Generating random numbers in JavaScript is really easy. Try to google them; I am pretty sure the most results will show Math.random().

Basically generating a random number in JavaScript looks like this:

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// Math.random() creats a floating point number like 0.8556360309012234 console.log('My random number: %f', Math.random()); |

Add a bit more randomness to your number by making it a natural number and adding the current time since 1970/01/01 in milliseconds.

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Math.floor( Math.random() * 1e9 ).toString() + (new Date().getTime()); |

As you can see we cast the natural number to a string before *adding* the current timestamp. It’s more a string concat instead of a mathematical adding. But it makes the result more unique.

In general the result of our random number is good enough to use them as a unique number in the client.

However we have a unique result – it’s not really secure. Math.random() is not desined for cryptographically use. If you want to create more secure numbers you should try window.crypto.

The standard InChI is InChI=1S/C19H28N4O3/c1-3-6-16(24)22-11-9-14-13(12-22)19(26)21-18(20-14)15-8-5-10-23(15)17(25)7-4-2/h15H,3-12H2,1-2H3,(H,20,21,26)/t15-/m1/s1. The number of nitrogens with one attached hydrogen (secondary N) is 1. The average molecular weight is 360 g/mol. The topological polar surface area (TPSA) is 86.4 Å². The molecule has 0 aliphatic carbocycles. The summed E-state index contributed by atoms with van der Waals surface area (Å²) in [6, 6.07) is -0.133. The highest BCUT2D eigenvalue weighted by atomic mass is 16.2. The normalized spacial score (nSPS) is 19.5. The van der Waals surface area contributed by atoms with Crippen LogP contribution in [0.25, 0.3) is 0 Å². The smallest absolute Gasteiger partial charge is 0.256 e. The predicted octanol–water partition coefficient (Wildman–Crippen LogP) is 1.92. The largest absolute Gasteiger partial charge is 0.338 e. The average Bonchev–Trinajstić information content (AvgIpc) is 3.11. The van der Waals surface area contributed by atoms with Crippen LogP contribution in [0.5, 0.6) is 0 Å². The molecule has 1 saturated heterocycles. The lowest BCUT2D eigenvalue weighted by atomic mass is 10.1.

window.crypto is implemented by the most modern browsers. But you should always use feature detection and support a fallback if it’s not supported by the users client.

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function createNumber() { var number; try { // If the client supports the more secure crypto lib if (Uint32Array && window.crypto && window.crypto.getRandomValues) { var numbers = new Uint32Array(1); window.crypto.getRandomValues(numbers); number = numbers.length ? (numbers[0] + '') : null; } } catch(e) { // If the browser fucks up ... } finally { // The fallback if (!number) { number = Math.floor( Math.random() * 1e9 ).toString() + (new Date().getTime()); } } return number; }; |

Yep, the result is always returned as a string. Remove the .toString()/” if you need a proper JavaScript number or cast the result at the end.